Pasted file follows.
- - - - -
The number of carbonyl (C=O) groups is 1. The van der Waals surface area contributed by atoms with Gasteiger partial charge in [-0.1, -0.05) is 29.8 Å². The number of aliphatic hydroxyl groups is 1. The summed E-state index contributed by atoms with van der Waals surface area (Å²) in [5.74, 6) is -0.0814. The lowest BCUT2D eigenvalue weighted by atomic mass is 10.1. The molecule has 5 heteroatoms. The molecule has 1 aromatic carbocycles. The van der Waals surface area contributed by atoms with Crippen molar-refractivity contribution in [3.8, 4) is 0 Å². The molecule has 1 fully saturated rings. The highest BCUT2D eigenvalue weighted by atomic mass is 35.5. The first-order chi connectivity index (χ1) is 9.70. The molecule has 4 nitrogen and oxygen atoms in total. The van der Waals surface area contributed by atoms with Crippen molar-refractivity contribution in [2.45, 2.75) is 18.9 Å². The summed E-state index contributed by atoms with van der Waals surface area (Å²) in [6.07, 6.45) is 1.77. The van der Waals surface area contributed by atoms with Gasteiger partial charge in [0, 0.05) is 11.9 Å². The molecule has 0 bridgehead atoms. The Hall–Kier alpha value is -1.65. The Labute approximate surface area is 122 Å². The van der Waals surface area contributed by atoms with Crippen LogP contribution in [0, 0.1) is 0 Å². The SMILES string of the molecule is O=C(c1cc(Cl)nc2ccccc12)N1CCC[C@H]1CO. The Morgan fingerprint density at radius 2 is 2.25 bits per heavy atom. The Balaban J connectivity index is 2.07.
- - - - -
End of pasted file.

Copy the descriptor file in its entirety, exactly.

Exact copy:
The number of carbonyl (C=O) groups is 1. The van der Waals surface area contributed by atoms with Gasteiger partial charge in [-0.1, -0.05) is 29.8 Å². The number of aliphatic hydroxyl groups is 1. The summed E-state index contributed by atoms with van der Waals surface area (Å²) in [5.74, 6) is -0.0814. The lowest BCUT2D eigenvalue weighted by atomic mass is 10.1. The molecule has 5 heteroatoms. The molecule has 1 aromatic carbocycles. The van der Waals surface area contributed by atoms with Crippen molar-refractivity contribution in [3.8, 4) is 0 Å². The molecule has 1 fully saturated rings. The highest BCUT2D eigenvalue weighted by atomic mass is 35.5. The first-order chi connectivity index (χ1) is 9.70. The molecule has 4 nitrogen and oxygen atoms in total. The van der Waals surface area contributed by atoms with Crippen molar-refractivity contribution in [2.45, 2.75) is 18.9 Å². The summed E-state index contributed by atoms with van der Waals surface area (Å²) in [6.07, 6.45) is 1.77. The van der Waals surface area contributed by atoms with Gasteiger partial charge in [0, 0.05) is 11.9 Å². The molecule has 0 bridgehead atoms. The Hall–Kier alpha value is -1.65. The Labute approximate surface area is 122 Å². The van der Waals surface area contributed by atoms with Crippen LogP contribution in [0, 0.1) is 0 Å². The SMILES string of the molecule is O=C(c1cc(Cl)nc2ccccc12)N1CCC[C@H]1CO. The Morgan fingerprint density at radius 2 is 2.25 bits per heavy atom. The Balaban J connectivity index is 2.07.